Greek Oratory: Tradition and Originality

By Stephen A. Usher | Go to book overview

7
DEMOSTHENES LOGOGRAPHOS
(Part II)

Discussion now turns to the remaining speeches. These are all concerned with private lawsuits, except the De Corona, his masterpiece, which will be treated last. Some sixty speeches and other works are preserved under Demosthenes' name, but critical examination of them over many years, using various means,1 has reduced the number of those accepted as authentic. Dionysius of Halicarnassus ( Dem.13) considered that there were 'not many more than twenty' private speeches in addition to the six he had mentioned. This provides a rough guide to the number of private Demosthenic speeches known and recognized in the Augustan period; and there is the further fact that he accepts as genuine two speeches ( 43 Ag. Macartatus and 48 Ag. Olympiodorus) which modern critics have tended to reject. When these two facts are applied to the modern list of 'authentic' speeches, which is substantially that of Blass, the fourteen titles which it contains must seem conservative, and consequently the seventeen speeches rejected as spurious may seem excessive. In the present early stage of Demosthenic authenticity-studies, my own observations lead me to include in the twenty speeches examined below some which others have rejected2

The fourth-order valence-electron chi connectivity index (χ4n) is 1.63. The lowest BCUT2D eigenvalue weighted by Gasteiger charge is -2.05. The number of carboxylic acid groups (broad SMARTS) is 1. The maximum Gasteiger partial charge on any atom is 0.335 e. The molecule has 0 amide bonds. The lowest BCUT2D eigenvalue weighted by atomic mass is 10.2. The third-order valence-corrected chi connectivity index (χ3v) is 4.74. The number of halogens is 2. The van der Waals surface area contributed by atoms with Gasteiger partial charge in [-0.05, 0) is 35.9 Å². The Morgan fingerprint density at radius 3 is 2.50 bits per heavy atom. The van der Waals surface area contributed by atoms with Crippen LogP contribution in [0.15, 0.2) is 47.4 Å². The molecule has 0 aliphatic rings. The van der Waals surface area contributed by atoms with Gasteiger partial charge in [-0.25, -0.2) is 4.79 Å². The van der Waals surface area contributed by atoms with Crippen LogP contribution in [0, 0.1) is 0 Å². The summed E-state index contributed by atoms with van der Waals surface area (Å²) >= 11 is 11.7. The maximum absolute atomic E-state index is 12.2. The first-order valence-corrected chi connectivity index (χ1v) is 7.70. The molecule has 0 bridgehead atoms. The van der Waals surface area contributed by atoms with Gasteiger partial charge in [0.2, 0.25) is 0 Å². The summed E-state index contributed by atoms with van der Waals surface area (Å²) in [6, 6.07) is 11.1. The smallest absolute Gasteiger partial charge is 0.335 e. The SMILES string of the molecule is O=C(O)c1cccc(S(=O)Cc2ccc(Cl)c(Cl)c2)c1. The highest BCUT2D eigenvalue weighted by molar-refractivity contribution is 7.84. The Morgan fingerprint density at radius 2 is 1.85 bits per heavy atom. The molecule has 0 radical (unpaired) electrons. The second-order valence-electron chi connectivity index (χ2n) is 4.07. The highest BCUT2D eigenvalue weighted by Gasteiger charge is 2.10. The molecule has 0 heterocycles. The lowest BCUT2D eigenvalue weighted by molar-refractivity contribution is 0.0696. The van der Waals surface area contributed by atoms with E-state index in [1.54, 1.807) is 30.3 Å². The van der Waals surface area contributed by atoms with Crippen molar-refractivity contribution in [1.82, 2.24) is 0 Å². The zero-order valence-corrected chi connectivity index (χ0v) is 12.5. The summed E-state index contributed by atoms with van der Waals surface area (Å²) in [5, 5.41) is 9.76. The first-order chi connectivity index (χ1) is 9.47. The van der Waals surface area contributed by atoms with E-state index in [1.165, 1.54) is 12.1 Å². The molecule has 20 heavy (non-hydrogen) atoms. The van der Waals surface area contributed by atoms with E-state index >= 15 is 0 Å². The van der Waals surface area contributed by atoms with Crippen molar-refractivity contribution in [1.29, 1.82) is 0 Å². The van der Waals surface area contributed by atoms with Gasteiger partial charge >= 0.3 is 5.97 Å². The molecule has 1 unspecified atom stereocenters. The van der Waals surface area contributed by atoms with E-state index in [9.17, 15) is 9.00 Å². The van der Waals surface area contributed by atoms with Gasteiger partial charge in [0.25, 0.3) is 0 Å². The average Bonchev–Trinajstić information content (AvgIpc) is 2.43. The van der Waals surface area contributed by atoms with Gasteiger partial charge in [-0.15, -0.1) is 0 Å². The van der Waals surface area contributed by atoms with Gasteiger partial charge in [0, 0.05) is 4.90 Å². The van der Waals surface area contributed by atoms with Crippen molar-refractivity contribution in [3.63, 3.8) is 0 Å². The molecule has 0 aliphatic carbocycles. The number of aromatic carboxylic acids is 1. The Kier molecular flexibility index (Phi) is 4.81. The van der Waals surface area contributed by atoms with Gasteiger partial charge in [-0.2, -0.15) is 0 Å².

____________________
1
These include inferences drawn from chronology (the best criterion, where available), the incidence of hiatus ( G. E. Benseler, De Hiatu in Oratoribus Atticis et Historicis Graecis ( Freiburg, 1841)), and assessments of literary worth and technical competence which are, despite their subjectivity, not without value, and should be accepted until scientific examination of objective criteria can be conducted on the whole Corpus (see Ch. 4 n. 4).
2
There remain eight non-Demosthenic speeches, not discussed in this chapter: 46 Ag. Stephanus II, 49 Ag. Timotheus, 50 Ag. Polycles, 52 Ag. Callippus, 53 Ag. Nicostratus, 59 Ag. Neaira, all of which may have been written for his own lawsuits by Apollodorus, son of Pasion (on their authenticity, see Trevett ASP50-76); and 25, 26 Ag. AristogeitonI, II.

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Greek Oratory: Tradition and Originality
Table of contents

Table of contents

  • Title Page *
  • Preface vii
  • Contents ix
  • List of Abbreviations x
  • I - The Early Rhetorical Tradition 1
  • 2 - Antiphon 27
  • Antiphon: Summary 40
  • 3 - Andocides 42
  • Andocides: Summary 52
  • 4 - Lysias 54
  • Isocrates Logographos 118
  • 5 - Isaeus 127
  • Isaeus: Summary 169
  • 6 - Demosthenes Logographos (part I) 171
  • 7 - Demosthenes Logographos (part Ii) 244
  • Demosthenes: Summary 277
  • 8 - Aeschines 279
  • Aeschines: Summary 294
  • 9 - Isocrates Sophistes 296
  • 10 - Lycurgus 324
  • Hyperides 328
  • II - Ceremonial Oratory 349
  • 12 - Conclusion 353
  • Appendix A the Tetralogies: Date and Authorship 355
  • Appendix B 360
  • Select Bibliography 369
  • Index of Speeches 377
  • General Index 379
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